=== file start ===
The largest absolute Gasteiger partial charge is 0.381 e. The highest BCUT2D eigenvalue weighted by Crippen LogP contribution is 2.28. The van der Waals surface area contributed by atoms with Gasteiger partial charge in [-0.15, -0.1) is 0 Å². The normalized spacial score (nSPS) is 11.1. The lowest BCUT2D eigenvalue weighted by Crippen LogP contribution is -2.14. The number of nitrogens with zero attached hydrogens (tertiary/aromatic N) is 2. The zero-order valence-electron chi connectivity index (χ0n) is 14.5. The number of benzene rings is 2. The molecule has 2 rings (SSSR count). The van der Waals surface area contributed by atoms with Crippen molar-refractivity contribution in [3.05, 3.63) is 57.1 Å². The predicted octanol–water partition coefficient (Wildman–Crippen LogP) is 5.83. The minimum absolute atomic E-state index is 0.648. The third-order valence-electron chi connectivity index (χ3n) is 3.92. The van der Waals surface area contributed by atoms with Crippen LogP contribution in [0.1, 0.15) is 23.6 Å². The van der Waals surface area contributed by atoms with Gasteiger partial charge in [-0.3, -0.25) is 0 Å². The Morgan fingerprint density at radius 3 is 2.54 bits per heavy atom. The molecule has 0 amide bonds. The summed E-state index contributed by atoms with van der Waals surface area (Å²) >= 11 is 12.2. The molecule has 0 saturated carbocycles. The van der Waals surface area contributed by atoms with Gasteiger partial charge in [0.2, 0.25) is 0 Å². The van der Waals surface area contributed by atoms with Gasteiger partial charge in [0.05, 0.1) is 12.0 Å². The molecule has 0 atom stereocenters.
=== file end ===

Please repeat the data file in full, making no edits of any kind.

The largest absolute Gasteiger partial charge is 0.381 e. The highest BCUT2D eigenvalue weighted by Crippen LogP contribution is 2.28. The van der Waals surface area contributed by atoms with Gasteiger partial charge in [-0.15, -0.1) is 0 Å². The normalized spacial score (nSPS) is 11.1. The lowest BCUT2D eigenvalue weighted by Crippen LogP contribution is -2.14. The number of nitrogens with zero attached hydrogens (tertiary/aromatic N) is 2. The zero-order valence-electron chi connectivity index (χ0n) is 14.5. The number of benzene rings is 2. The molecule has 2 rings (SSSR count). The van der Waals surface area contributed by atoms with Crippen molar-refractivity contribution in [3.05, 3.63) is 57.1 Å². The predicted octanol–water partition coefficient (Wildman–Crippen LogP) is 5.83. The minimum absolute atomic E-state index is 0.648. The third-order valence-electron chi connectivity index (χ3n) is 3.92. The van der Waals surface area contributed by atoms with Crippen LogP contribution in [0.1, 0.15) is 23.6 Å². The van der Waals surface area contributed by atoms with Gasteiger partial charge in [-0.3, -0.25) is 0 Å². The Morgan fingerprint density at radius 3 is 2.54 bits per heavy atom. The molecule has 0 amide bonds. The summed E-state index contributed by atoms with van der Waals surface area (Å²) >= 11 is 12.2. The molecule has 0 saturated carbocycles. The van der Waals surface area contributed by atoms with Gasteiger partial charge in [0.2, 0.25) is 0 Å². The van der Waals surface area contributed by atoms with Gasteiger partial charge in [0.05, 0.1) is 12.0 Å². The molecule has 0 atom stereocenters.